We have compiled a list of qualifying activities by industry to give you a better understanding of what constitutes R&D in the eyes of the IRS, and have a detailed description on how to know if your company’s activities qualify.

3. My company is in losses and doesn’t have any tax liability. The R&D tax credit won’t benefit us.

This is a common one we hear, and like the others presented here, it’s absolutely not true. If your company is in losses but has qualifying R&D activities (looking at you, startups and small businesses), you most likely qualify for the Payroll Tax offset. This stipulation within the R&D tax credit can reduce your payroll tax liability up to $250,000 per year.

See our payroll tax offset page for a complete explanation of how this works. Needless to say, this can be a substantial business tax benefit to qualified small businesses just starting out.

4. Compiling the information for the claim takes too much time. 

This is a major blocker for companies to commit to filing their R&D tax credit claim. We understand that you and your people are busy. What decision-makers may not understand is that much of the required documentation is already available in your company’s payroll or other employee- and task-tracking software. Platforms such as Paychex, ADP, and Gusto interface with R&D tax credit preparers’ systems to provide the bulk of the needed information.

Our fulfillment team estimates that on average, it takes only 5 to 10 hours (depending on the complexity of your claim) to complete all the necessary fact-finding and documentation needed to submit a credible and substantiated claim with the IRS.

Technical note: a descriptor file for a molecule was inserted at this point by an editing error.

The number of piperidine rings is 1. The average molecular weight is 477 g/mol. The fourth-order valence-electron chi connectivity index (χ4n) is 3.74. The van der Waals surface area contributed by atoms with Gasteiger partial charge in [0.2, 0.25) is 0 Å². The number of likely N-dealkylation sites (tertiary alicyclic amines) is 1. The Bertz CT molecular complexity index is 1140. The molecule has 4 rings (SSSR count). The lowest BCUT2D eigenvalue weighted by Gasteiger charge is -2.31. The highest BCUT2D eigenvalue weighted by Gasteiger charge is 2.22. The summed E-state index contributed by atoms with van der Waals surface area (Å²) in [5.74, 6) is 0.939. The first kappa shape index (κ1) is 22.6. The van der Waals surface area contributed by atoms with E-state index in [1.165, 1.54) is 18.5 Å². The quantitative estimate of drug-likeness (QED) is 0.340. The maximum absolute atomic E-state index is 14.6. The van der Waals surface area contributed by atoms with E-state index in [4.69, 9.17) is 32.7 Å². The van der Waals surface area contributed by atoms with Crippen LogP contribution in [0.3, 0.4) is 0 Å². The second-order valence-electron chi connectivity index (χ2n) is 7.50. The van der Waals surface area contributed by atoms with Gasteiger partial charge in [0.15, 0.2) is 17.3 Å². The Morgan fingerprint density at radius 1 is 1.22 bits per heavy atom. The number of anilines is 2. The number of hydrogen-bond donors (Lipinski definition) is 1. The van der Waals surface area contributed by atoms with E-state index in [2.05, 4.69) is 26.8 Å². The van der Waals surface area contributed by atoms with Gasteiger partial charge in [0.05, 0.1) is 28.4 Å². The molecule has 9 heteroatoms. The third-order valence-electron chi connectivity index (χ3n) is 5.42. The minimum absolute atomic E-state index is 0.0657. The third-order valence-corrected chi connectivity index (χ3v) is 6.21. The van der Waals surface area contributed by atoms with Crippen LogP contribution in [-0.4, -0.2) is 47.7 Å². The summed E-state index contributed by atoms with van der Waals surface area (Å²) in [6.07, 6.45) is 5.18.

5. Claiming the R&D tax credit will increase my chance of an audit.

This is one that we hear pretty often. There is a lot of data out there supporting the fact that if done correctly, the R&D tax credit filing does not increase audit risk. Period. Taking the R&D tax credit on a timely-filed return, including extension, does not increase your company’s audit risk.

According to the IRS, only a fraction (0.9% of corporate tax returns and 0.2% of S corps and partnerships) are randomly selected for audit. A return can be selected for audit based on a number of reasons—there is nothing in the IRS guidelines that specifically targets companies claiming the R&D tax credit.

That being said, it’s important to make sure your documentation is complete and correct. The experts at Strike Tax Advisory take the guesswork out of your claim. Our R&D tax experts leave no stone unturned with respect to qualifying your activities, and as opposed to your CPA, this is all they do. And in the unlikely event of an audit, Strike is with you every step of the way with 100% audit protection.

Contact Strike today to take the first step to claim what your competitors are already taking advantage of.

Work with Strike to navigate tax changes with ease.

Schedule a MeetingBook a Consultation